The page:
After the United States has declared that genocide is taking place
against Christians and other religious minorities in Iraq, what is the
next step for genocide victims displaced from their homes?
“Together, we will advocate for the Christian, Yazidi, and other
communities in Northern Iraq that they may return to their homes on the
Nineveh Plain to be secured there by coalition and successive
international forces,” Andrew Doran, senior adviser to the group In
Defense of Christians, stated at the Sept. 7 press conference beginning
the group’s advocacy convention in Washington, D.C.
The Nineveh Plain is a 1,600 square mile area in northern Iraq that
has been home to various ethnic and religious minorities, including
Assyrian Christians who have lived there for centuries as one of the
earliest Christian communities.
When militants of the Islamic State swept across northern Iraq in
2014, they displaced hundreds of thousands of these minorities from
their homes. They killed innocents, raped and enslaved women and young
girls, and destroyed churches and shrines.
In March, the State Department declared that the Islamic State had
committed genocide against Christians, Yazidis, and Shia Muslims, and
had also committed “crimes against humanity and ethnic cleansing”
against some “Sunni Muslims, Kurds, and other minorities.”
However, advocates insist that declaring genocide is just the
beginning of putting back together the shattered society of northern
“There has been far too much of a history of sort of declaring
something and then everybody packing up their tents and going home,”
Katrina Lantos Swett, former chair of the U.S. Commission on
International Religious Freedom, stated at the convention press
One of the next steps the U.S. can take now is to help resettle
genocide victims in their homes, should they choose to go back. However,
what should be the best course of action and how soon must this be
The first step would be a safe, secure return for the victims. “The
Christians should return to their homes just as quickly as that region
is secure,” Doran told CNA.
A coalition of forces, including Iraqi security forces, the Kurdish
Peshmerga and local militia, are fighting to eventually retake Mosul,
the second-largest city in Iraq. That fighting will be long and
difficult, Doran acknowledged, but the Nineveh Plain, which lies north
and east of the city, would be the first to be abandoned by Islamic
State before the city would fall.
There will be refugees from the city already looking to relocate to the plain, he noted.
“In the long term there would need to be coalition and other
successive forces to – not substantial numbers, but some numbers – to
patrol and keep safe the region around the Nineveh Plain,” he said. The
area “will be relatively easy to secure.”
However, then the area needs to be made livable. And it is here where
plans need to be laid for the long-term stabilization of the region.
First, the infrastructure would need to be rebuilt since there are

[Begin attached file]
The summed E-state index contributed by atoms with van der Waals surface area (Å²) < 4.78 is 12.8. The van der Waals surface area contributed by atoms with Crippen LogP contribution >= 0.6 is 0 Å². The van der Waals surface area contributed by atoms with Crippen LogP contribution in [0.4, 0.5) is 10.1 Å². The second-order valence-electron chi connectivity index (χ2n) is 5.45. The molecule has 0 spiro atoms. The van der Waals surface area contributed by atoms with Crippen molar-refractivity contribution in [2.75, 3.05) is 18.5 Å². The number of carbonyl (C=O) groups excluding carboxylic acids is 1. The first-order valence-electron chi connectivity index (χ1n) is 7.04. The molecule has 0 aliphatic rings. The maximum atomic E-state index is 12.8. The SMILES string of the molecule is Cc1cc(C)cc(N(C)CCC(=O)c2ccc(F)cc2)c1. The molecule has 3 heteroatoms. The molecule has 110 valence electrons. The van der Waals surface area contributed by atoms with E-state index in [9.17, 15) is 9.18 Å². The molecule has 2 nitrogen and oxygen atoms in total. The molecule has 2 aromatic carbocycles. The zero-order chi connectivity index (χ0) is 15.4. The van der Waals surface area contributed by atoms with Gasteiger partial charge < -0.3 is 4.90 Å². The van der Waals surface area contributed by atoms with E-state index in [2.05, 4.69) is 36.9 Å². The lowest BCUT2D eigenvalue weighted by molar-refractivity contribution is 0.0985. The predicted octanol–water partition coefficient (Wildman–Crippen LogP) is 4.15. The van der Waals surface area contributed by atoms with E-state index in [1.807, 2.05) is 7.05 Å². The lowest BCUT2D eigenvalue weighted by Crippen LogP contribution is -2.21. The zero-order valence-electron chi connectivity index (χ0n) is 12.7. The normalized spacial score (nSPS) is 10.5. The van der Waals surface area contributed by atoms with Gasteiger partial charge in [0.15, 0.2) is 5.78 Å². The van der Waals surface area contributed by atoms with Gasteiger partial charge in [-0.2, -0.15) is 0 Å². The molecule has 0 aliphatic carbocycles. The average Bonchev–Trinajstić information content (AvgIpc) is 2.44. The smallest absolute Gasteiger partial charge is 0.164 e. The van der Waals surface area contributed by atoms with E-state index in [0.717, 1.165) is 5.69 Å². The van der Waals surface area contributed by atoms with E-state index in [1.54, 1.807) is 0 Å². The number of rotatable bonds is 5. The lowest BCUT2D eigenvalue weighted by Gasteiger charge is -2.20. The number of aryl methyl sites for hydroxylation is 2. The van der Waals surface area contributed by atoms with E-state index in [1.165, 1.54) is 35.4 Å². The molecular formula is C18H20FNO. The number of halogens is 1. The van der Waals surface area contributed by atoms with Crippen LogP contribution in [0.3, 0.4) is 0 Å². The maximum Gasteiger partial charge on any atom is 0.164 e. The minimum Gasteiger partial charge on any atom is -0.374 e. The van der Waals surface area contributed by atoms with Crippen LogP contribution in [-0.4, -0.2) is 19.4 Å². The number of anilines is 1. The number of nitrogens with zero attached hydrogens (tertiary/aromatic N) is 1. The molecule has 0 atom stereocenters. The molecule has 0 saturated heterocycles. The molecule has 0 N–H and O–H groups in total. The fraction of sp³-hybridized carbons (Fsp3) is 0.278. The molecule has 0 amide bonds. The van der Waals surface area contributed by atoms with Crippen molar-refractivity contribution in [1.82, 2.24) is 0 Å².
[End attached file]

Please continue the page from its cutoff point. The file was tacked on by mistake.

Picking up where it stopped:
whole villages that are “like ghost towns” and houses that have not been
occupied for two years, Doran explained. Then there would have to be
economic revitalization of the region, with the help of outside
Finally, efforts would have to be made towards “reconciliation” of
the various groups in the region – Christians, Sunnis, Yazidis, and
In Defense of Christians is hoping for a congressional resolution to
support the policy, which would ultimately have to be proposed by the
“We the organizers of this conference are currently advocating for a
new congressional resolution that voices U.S. support for the government
of Iraq as it moves to create this province,” Robert Nicholson,
executive director of the Philos Project, stated at the press
The province would be semi-autonomous and part of a newly-federalized
Iraq, where “power and governance” is relegated to the “lowest level,”
The idea isn’t new, advocates maintain, as the Iraqi government had
planned to create three new provinces in January of 2014, months before
Islamic State took over Mosul and the Nineveh Plain.
“The first community that needs to be helped and empowered” is the
Assyrian Christians, Nicholson said. They would need “administrative
autonomy in their local affairs” and a security force that would be
trained and equipped, along with an “international rapid deployment
force based in the Nineveh Plain” and legal protections for their
culture and language.
They should still have the rights and duties of Iraqi citizens, IDC
said, insisting that the area will not be a “ghetto” for minorities.
However, if they need a safe zone they must be self-sufficient, and the
Nineveh Plain would provide the best opportunity for that.
Would the de-centralization of Iraq lead to further sectarian conflict?
“I think because it wasn’t decentralized, the sectarian conflict is precisely what led to ISIS,” Doran stated.
“In other words, the Sunni populations of Anbar and Nineveh province
who felt alienated by the Tehran-dominated central government, those
conditions led precisely to many people in the population welcoming ISIS
as an alternative to what they regarded to be an oppressive central